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Track Listing
1. A BLUES The Ronnie Scott Trio
2. WHAT'S NEW? The Ronnie Scott Trio
3. STELLA BY STARLIGHT The Ronnie Scott Trio
4. ANGEL EYES The Ronnie Scott Trio
5. ON A CLEAR DAY The Ronnie Scott Trio
6. LOU'S PIECE The Ronnie Scott Trio
Artist:
The Ronnie Scott Trio
Title:
On A Clear Day - 'Live' 1974
Label:
Acrobat
Cat No:
ACMCD4397
Format:
CD
Price £9.99
• The UK, 1974: the 3-Day Week, snap-general elections and Glam Rock: rocked as much by strikes and IRA bomb blasts as by Abba and Mud: where Sixties optimism was finally giving way to crisis-driven Seventies reality.

• The same could be said of Ronnie Scott that year too. Indeed, when he took to the stage of a pub in the backwaters of Wiltshire in spring 1974, a one-night stop on an exhaustive nationwide tour, he was in the midst of perhaps the most turbulent time of his life. Amid fractious personal relationships and an ongoing battle with depression, and surrounded by a jazz scene whose fabric had changed unrecognisably in a few short years, Scott remained one of the UK's great jazz catalysts – a central figure around whom much of what was considered newsworthy within the idiom still concentrated.

• At 47, the saxophonist was no longer chasing the music’s cutting edge; instead he had forged a style very much his own, one which tipped its hat to many of the good and the great who'd graced his own Soho club, but which now boasted even greater authority, maturity and individuality than ever before. And, despite his off-stage tribulations, he was happy with his band, a rare instance of a Scott-led line-up lasting more than a few years.

• Supported by organist Mike Carr and drummer Bobby Gein, he tore the roof off the White Hart, whose 'Jazz at The Icebox' presentations were a magnet for West Country jazz fans. Issued here for the first time, this recording captures Scott doing what he did best: playing no holds-barred jazz, minus the pressures that came from being a frontman for his own club, or acting as 'support act' to his many American guests.• As such, it reveals a Ronnie Scott rarely heard on record, an instrumentalist in full-flow, sounding relaxed yet forthright, and making a mockery of the notion that art must mirror life. Scott may have been sailing stormy waters elsewhere but On A Clear Day finds him at the eye of a creative hurricane. “Ronnie is one of our finest jazz musicians and saxophonists – period”, wrote one Melody Maker reviewer that same year, a declaration fully born out on this album.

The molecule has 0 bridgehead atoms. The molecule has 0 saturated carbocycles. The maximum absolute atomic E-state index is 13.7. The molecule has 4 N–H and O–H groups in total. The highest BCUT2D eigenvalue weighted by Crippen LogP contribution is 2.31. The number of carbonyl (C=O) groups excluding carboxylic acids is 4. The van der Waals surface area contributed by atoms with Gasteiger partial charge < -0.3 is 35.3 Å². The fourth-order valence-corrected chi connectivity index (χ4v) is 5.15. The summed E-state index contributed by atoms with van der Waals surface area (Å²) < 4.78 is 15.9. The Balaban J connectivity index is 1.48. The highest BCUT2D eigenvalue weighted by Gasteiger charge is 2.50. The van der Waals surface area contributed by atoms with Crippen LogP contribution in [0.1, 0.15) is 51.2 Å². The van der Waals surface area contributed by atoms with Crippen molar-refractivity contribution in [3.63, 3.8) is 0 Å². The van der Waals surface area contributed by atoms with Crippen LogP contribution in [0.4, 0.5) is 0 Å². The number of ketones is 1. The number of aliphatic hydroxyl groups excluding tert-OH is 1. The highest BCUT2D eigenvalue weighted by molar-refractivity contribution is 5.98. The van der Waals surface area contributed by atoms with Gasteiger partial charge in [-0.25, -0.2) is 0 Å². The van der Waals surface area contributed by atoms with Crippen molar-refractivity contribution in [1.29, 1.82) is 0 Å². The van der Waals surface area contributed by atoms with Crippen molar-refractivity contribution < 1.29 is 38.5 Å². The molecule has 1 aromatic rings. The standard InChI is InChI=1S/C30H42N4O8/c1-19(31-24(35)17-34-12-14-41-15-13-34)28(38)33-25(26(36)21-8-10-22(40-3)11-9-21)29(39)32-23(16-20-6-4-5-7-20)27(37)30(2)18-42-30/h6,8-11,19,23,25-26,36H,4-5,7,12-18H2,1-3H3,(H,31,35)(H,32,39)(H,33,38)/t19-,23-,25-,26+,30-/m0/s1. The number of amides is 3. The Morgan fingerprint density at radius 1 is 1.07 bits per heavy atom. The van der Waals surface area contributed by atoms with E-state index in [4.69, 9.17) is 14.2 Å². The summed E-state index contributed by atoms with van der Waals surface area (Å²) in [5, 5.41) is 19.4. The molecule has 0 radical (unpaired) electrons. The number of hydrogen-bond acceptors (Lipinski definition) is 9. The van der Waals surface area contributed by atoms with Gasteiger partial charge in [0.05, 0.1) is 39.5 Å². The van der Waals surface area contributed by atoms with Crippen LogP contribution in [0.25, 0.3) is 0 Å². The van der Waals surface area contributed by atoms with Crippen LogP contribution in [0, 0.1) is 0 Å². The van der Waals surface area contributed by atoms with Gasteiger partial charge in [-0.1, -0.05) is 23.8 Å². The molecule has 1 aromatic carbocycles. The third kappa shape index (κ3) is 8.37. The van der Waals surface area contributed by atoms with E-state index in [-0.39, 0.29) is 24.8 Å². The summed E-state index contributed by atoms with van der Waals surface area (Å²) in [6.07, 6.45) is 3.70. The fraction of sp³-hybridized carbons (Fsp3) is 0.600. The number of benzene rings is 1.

• Packaged with period photos, reminiscences by some of those present on the night, and an in-depth booklet essay by award-winning saxophonist Simon Spillett, this album makes a powerful case for a long-overdue re-evaluation of Ronnie Scott, jazz musician, doubly so in featuring two rare examples for his oft-overlooked soprano saxophone work.
Reviews For On A Clear Day - 'Live' 1974
In Tune - Gerry Stonestreet
This CD of previously unissued live performances from a country pub in Wiltshire, (The White Hart, Ford) affords a welcome opportunity to be reminded of his talents as a saxophonist and leader. There are only six tracks, however, they all receive lengthy workouts and the CD runs to 55 minutes. The scholarly essay by Simon Spillett that runs to nearly 40 pages in the accompanying booklet is almost worth the price of the CD alone. A very valuable release which adds more prestige to Acrobat's burgeoning jazz catalogue.
Jazz Journal - Brian Payne
“In an engaging booklet that accompanies the album, Simon Spillett places the performance squarely within the context of events at the time. 1974 saw the three-day week and the fall of the Heath government; Harold Wilson was returned as prime minister; the IRA planted bombs in Guildford and London pubs; Lord Lucan vanished without trace and ABBA’s Waterloo won the Eurovision Song Contest. For Scott himself it was a year beset by personal problems and depression. Several friends had not long died and his partner and mother of a two-year-old daughter had left him. Despite all, Scott’s playing on this session is surprisingly bright and assertive. On listening to this album you can really capture what it would have been like one night 44 years ago, walking into this hot, dark and probably smoke-filled room with the band going full pelt at the far end. It’s invariably loud. The Hammond tends to dominate. The sound quality doesn’t compare with a modern studio recording but it’s a remarkable blast from the past in more ways than one.”